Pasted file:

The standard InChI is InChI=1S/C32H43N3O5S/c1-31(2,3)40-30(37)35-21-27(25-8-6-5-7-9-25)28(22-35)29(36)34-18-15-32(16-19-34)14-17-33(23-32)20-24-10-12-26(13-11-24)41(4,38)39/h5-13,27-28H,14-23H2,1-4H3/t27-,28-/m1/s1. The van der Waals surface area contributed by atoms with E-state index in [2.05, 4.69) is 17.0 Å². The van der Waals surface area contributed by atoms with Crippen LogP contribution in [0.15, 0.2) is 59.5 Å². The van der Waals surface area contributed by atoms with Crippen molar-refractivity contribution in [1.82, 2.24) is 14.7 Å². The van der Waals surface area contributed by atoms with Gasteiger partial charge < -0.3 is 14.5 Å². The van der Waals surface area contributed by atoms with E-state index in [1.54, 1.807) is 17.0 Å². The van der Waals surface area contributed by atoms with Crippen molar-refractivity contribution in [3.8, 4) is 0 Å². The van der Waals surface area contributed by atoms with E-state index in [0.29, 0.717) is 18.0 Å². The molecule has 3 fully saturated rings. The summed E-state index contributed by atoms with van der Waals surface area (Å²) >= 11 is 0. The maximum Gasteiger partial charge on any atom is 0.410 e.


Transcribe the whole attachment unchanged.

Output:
The standard InChI is InChI=1S/C32H43N3O5S/c1-31(2,3)40-30(37)35-21-27(25-8-6-5-7-9-25)28(22-35)29(36)34-18-15-32(16-19-34)14-17-33(23-32)20-24-10-12-26(13-11-24)41(4,38)39/h5-13,27-28H,14-23H2,1-4H3/t27-,28-/m1/s1. The van der Waals surface area contributed by atoms with E-state index in [2.05, 4.69) is 17.0 Å². The van der Waals surface area contributed by atoms with Crippen LogP contribution in [0.15, 0.2) is 59.5 Å². The van der Waals surface area contributed by atoms with Crippen molar-refractivity contribution in [1.82, 2.24) is 14.7 Å². The van der Waals surface area contributed by atoms with Gasteiger partial charge < -0.3 is 14.5 Å². The van der Waals surface area contributed by atoms with E-state index in [1.54, 1.807) is 17.0 Å². The van der Waals surface area contributed by atoms with Crippen molar-refractivity contribution in [3.8, 4) is 0 Å². The van der Waals surface area contributed by atoms with E-state index in [0.29, 0.717) is 18.0 Å². The molecule has 3 fully saturated rings. The summed E-state index contributed by atoms with van der Waals surface area (Å²) >= 11 is 0. The maximum Gasteiger partial charge on any atom is 0.410 e.